In reaper render a mix down as stereo. Select the Master Track then go file > render
Duplicate target track (to copy position data precisely).
Import exported audio track to this channel.
Click the button ‘ø’ on the track to invert the phasing.
Try it out with the video player. Play around with audio level for the new inverted track in the mixer until the sound disappears. There seems to be a magic point for each track which is slightly different.
Repeat this process for each audio track! Mute, turn the camera to the centre of the muted track, then render the audio as a stereo track.
We kept the inverted tracks audible too when we rendered files out. We want the background audio to sound as close as possible to how it will sound in the final mix.
Export your ambisonic mix from reaper. Remember to turn off ‘decode binaural’ in the export settings, and specify 9 channels when you output. This will create the correct audio format to add to your video and upload.
Mix the audio with the video using Facebook’s tool. Make sure to choose ‘2nd order ambisonics’ as the audio type. And to enable the ‘Focus’ feature — this effect relies heavily on Focus.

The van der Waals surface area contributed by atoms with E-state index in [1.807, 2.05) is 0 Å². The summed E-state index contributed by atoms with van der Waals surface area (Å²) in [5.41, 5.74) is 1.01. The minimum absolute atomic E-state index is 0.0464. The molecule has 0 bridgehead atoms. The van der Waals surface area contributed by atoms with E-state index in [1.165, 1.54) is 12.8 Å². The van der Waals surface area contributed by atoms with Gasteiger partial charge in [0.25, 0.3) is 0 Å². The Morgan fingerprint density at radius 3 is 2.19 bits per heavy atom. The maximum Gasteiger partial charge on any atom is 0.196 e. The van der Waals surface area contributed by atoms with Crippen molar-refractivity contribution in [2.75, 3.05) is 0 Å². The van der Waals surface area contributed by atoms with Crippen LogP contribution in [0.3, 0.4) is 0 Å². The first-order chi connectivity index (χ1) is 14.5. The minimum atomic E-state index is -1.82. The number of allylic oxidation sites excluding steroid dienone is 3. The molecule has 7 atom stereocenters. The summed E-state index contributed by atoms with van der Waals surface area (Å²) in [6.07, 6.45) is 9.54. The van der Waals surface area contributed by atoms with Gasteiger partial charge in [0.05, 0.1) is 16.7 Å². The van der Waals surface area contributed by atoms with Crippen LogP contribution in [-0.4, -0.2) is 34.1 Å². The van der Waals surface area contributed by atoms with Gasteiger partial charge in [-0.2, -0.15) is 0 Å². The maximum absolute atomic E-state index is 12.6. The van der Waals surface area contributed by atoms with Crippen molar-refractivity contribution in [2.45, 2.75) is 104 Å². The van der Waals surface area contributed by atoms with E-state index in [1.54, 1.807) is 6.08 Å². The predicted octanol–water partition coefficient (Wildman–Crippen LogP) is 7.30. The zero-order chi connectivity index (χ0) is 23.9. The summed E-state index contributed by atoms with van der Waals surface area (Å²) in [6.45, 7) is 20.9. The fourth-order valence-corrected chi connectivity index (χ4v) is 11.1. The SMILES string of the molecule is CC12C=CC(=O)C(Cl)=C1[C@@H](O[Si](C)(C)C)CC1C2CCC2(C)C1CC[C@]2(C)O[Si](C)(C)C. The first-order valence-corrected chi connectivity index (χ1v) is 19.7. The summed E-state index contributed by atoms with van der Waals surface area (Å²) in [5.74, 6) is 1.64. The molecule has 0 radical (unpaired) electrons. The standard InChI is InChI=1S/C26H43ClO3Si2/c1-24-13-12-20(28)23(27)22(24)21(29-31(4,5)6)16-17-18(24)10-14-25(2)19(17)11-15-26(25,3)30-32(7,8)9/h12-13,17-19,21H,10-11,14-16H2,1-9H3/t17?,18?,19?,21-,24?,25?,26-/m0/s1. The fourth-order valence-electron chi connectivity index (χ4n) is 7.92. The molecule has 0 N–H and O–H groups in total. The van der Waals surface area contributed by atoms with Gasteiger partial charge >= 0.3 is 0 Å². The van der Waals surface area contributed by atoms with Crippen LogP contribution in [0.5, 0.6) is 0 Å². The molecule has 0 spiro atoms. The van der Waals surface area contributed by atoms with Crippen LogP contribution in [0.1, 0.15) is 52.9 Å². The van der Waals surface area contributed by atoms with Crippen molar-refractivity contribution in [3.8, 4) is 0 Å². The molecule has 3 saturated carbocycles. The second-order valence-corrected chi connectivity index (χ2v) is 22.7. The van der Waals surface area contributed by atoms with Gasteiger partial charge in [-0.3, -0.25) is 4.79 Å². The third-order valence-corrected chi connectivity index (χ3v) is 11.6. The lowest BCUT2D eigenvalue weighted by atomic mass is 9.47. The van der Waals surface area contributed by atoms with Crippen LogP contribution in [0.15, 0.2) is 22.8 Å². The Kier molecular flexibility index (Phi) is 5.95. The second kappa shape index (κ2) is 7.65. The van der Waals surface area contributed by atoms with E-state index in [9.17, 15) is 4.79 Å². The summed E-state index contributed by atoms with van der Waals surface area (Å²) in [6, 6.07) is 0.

Lastly, check the results on Facebook! Upload your file, perhaps setting the privacy to private, and check how it sounds. We found that iOS has better results than Android but perhaps this will improve with updates to the Facebook app.
At Powster labs we do the impossible for our clients. We are an innovation partner for the movie studios and music labels, delivering world firsts and ground breaking projects. From 3D image galleries, to multichannel video in the web browser, plus AR and VR on the web.
Want to work on innovative projects like this?? Luckily for you, we have an open creative developer position in the LA office. Please apply here, we look forward to seeing your work!